EEOC Panel Looks at Implications of Big Data in Workplace

Kathy Gurchiek By Kathy Gurchiek October 17, 2016
EEOC Panel Looks at Implications of Big Data in Workplace

​The Equal Employment Opportunity Commission (EEOC) heard from Society for Human Resource Management member Eric Dunleavy, Ph.D., on Thursday during a public meeting in Washington, D.C., on the use of big data in the workplace.

Big data uses algorithms, "data scraping" of the Internet, and other means of evaluating tens of thousands of pieces of information about a person and is being used to make hiring and other employment decisions. It is an issue SHRM Online has previously reported on.

Dunleavy is director of the personnel selection and litigation support services group for DCI Consulting Group Inc. in Washington, D.C. He noted he is most familiar with big data tools used for recruitment and hiring. He was among a panel of experts appearing before the EEOC.

They discussed big data trends and technologies, the benefits and risks of big data analytics, current and potential uses of big data in employment, and how using big data may run afoul of equal employment opportunity laws. 

"HR has been successfully using data and HR metrics for decades," Dunleavy said in prepared comments submitted to the EEOC. "The ability to interpret information with which to make business decisions and recommendations is key to informing many workforce questions. SHRM HR certification materials point out that 'analytics have the potential to improve individual and organizational performance'" by:

  • Embedding workforce intelligence as a cornerstone in management decision making. This refers to using workforce data about employee preferences, habits, behaviors, and skills in management decision making.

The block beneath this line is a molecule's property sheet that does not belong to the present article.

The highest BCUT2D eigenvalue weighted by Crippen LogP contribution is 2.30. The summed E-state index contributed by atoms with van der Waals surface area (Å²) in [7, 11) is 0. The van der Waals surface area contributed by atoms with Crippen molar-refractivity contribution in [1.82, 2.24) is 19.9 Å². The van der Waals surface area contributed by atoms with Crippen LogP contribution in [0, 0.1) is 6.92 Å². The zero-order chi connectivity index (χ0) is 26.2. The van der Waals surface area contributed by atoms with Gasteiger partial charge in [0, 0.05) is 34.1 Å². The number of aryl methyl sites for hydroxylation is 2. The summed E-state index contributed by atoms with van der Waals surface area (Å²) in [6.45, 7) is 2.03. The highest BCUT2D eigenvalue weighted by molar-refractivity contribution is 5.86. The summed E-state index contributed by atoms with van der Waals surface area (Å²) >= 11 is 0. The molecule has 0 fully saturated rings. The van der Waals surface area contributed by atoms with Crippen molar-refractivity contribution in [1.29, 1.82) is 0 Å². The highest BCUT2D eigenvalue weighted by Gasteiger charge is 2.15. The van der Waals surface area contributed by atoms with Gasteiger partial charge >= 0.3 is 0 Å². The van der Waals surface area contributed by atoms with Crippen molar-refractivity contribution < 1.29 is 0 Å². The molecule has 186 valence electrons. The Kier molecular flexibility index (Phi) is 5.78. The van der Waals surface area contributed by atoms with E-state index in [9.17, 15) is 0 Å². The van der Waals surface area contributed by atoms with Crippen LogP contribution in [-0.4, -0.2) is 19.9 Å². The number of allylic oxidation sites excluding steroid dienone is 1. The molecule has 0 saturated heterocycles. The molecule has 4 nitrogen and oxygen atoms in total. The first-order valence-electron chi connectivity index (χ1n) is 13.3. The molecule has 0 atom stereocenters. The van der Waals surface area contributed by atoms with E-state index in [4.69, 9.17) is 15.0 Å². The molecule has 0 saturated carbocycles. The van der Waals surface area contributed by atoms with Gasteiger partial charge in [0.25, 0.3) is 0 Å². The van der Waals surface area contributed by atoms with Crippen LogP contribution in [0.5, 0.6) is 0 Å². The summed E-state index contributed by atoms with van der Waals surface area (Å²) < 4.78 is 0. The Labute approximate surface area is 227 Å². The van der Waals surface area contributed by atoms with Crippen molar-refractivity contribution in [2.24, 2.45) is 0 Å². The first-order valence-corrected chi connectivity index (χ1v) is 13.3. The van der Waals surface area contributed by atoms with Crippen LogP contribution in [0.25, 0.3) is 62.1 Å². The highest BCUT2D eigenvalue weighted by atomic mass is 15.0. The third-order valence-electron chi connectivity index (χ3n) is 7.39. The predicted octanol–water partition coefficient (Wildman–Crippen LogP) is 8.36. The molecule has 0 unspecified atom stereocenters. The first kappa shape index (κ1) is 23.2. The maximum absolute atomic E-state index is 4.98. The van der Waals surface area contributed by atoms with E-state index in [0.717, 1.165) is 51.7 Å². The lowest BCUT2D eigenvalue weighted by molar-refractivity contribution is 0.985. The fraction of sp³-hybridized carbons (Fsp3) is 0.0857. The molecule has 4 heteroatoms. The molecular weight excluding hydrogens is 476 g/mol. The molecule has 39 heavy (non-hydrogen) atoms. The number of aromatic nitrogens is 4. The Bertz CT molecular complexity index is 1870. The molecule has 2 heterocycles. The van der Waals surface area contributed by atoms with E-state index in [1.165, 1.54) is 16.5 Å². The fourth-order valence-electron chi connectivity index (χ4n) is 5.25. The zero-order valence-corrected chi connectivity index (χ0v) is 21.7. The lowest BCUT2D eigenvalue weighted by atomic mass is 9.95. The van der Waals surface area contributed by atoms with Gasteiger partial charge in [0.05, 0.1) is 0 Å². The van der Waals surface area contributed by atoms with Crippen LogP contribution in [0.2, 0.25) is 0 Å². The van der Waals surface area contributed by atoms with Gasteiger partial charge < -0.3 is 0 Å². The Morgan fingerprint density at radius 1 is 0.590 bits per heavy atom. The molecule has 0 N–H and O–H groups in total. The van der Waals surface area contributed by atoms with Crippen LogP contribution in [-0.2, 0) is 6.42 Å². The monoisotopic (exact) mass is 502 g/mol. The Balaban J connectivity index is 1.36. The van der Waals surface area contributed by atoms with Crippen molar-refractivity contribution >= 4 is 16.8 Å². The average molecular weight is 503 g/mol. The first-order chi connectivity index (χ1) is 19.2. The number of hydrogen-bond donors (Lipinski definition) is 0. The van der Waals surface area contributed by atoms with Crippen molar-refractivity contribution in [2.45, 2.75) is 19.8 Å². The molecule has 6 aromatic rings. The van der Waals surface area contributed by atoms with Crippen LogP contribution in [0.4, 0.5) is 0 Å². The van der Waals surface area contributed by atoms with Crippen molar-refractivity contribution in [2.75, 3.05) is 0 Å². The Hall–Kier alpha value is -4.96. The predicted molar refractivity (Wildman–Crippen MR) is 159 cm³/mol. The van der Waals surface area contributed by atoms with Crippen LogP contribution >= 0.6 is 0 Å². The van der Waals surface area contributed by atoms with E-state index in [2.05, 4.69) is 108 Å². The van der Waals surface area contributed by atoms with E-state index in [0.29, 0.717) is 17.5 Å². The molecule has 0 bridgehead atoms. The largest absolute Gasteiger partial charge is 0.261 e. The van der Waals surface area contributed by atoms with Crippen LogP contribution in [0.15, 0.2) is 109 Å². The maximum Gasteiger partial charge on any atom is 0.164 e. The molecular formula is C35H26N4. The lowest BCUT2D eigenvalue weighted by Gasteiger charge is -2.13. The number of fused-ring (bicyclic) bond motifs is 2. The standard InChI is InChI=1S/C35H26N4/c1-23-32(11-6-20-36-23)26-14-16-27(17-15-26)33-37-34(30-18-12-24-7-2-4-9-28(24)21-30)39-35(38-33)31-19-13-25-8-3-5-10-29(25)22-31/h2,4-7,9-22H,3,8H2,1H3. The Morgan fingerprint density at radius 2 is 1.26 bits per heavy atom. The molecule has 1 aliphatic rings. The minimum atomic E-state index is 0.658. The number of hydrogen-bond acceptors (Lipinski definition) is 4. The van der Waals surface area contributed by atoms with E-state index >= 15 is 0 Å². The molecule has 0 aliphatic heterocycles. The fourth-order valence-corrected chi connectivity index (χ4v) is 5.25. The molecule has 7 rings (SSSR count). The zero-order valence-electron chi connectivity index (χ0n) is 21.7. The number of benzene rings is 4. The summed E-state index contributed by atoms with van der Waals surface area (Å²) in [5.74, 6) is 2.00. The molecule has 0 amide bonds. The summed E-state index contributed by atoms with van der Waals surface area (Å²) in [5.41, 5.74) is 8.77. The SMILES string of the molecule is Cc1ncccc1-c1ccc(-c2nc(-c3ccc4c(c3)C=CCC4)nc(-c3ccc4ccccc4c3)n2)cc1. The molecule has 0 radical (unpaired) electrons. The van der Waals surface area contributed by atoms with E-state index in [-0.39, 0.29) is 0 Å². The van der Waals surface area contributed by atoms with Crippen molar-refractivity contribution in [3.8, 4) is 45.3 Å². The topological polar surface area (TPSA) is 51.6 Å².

• Improving workforce planning and forecasting.

  • Shortening recruiting cycles.

  • Reducing recruiting and separation costs.

  • Retaining critical talent.

  • Driving succession planning.

  • Using on-demand insights to avoid costly mistakes regarding the workforce. These allow for real-time monitoring of important issues such as workload, time spent on tasks, and other job data.

  • Redirecting money on employee initiatives for more beneficial uses or programs. Data could show, for example, HR may be spending money on food at a monthly all-staff meeting when what employees really want are more comfortable chairs.

He acknowledged that little is known regarding how widely various big data practices are being used but pointed to a 2016 SHRM Foundation report that cited an Economist Intelligence Unit survey on the growing use of big data. The 2015 survey found that 82 percent of organizations plan to begin or increase their use of big data in HR over the next three years.

Dunleavy was among a panel of industrial psychologists, attorneys and labor economists discussing the use, and possible unintended consequences, of big data.

Panelists included:

  • Kelly Trindel, Ph.D., chief analyst, office of research, information and planning, EEOC.

  • Michael Housman, workforce scientist-in-residence, hiQ Labs, San Francisco.

  • Michal Kosinski, assistant professor, organizational behavior, Stanford Graduate School of Business (via remote connection), San Francisco Bay area.

  • Marko J. Mrkonich, shareholder, Littler Mendelson P.C., in the greater Minneapolis-St. Paul area.

  • Ifeoma Ajunwa, assistant professor, University of the District of Columbia School of Law.

  • Kathleen K. Lundquist, Ph.D., organizational psychologist, president and CEO, APTMetrics, Inc., a global HR consultancy in the greater New York City area.

Lundquist characterized big data—also known as predictive or talent analytics—as a "harvesting of a wide range of empirical data for HR decision-making" that presents a future that she called both promising and scary.